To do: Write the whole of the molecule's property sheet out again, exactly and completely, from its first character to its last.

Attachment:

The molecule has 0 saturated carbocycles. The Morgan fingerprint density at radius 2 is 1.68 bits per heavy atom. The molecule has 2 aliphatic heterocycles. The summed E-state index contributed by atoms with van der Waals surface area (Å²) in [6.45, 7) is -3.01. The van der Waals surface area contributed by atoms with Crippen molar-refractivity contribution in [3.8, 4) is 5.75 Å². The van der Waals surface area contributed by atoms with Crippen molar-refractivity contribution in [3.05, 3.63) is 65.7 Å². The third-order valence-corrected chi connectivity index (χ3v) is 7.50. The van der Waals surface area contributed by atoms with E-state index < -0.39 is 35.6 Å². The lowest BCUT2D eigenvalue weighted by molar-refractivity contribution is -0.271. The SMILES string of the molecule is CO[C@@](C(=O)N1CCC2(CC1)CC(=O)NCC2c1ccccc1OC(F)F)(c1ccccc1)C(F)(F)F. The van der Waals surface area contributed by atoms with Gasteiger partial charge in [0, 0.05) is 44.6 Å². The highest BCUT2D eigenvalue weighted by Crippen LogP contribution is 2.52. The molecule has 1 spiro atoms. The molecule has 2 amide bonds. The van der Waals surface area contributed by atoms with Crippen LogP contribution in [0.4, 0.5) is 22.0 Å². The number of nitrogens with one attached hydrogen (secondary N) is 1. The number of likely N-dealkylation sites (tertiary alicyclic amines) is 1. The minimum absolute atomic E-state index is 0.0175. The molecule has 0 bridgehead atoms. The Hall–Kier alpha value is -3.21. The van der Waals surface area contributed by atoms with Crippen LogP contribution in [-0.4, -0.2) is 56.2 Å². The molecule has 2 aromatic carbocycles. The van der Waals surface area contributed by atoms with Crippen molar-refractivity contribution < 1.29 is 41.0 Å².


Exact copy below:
The molecule has 0 saturated carbocycles. The Morgan fingerprint density at radius 2 is 1.68 bits per heavy atom. The molecule has 2 aliphatic heterocycles. The summed E-state index contributed by atoms with van der Waals surface area (Å²) in [6.45, 7) is -3.01. The van der Waals surface area contributed by atoms with Crippen molar-refractivity contribution in [3.8, 4) is 5.75 Å². The van der Waals surface area contributed by atoms with Crippen molar-refractivity contribution in [3.05, 3.63) is 65.7 Å². The third-order valence-corrected chi connectivity index (χ3v) is 7.50. The van der Waals surface area contributed by atoms with E-state index < -0.39 is 35.6 Å². The lowest BCUT2D eigenvalue weighted by molar-refractivity contribution is -0.271. The SMILES string of the molecule is CO[C@@](C(=O)N1CCC2(CC1)CC(=O)NCC2c1ccccc1OC(F)F)(c1ccccc1)C(F)(F)F. The van der Waals surface area contributed by atoms with Gasteiger partial charge in [0, 0.05) is 44.6 Å². The highest BCUT2D eigenvalue weighted by Crippen LogP contribution is 2.52. The molecule has 1 spiro atoms. The molecule has 2 amide bonds. The van der Waals surface area contributed by atoms with Crippen LogP contribution in [0.4, 0.5) is 22.0 Å². The number of nitrogens with one attached hydrogen (secondary N) is 1. The number of likely N-dealkylation sites (tertiary alicyclic amines) is 1. The minimum absolute atomic E-state index is 0.0175. The molecule has 0 bridgehead atoms. The Hall–Kier alpha value is -3.21. The van der Waals surface area contributed by atoms with Crippen LogP contribution in [-0.4, -0.2) is 56.2 Å². The molecule has 2 aromatic carbocycles. The van der Waals surface area contributed by atoms with Crippen molar-refractivity contribution < 1.29 is 41.0 Å².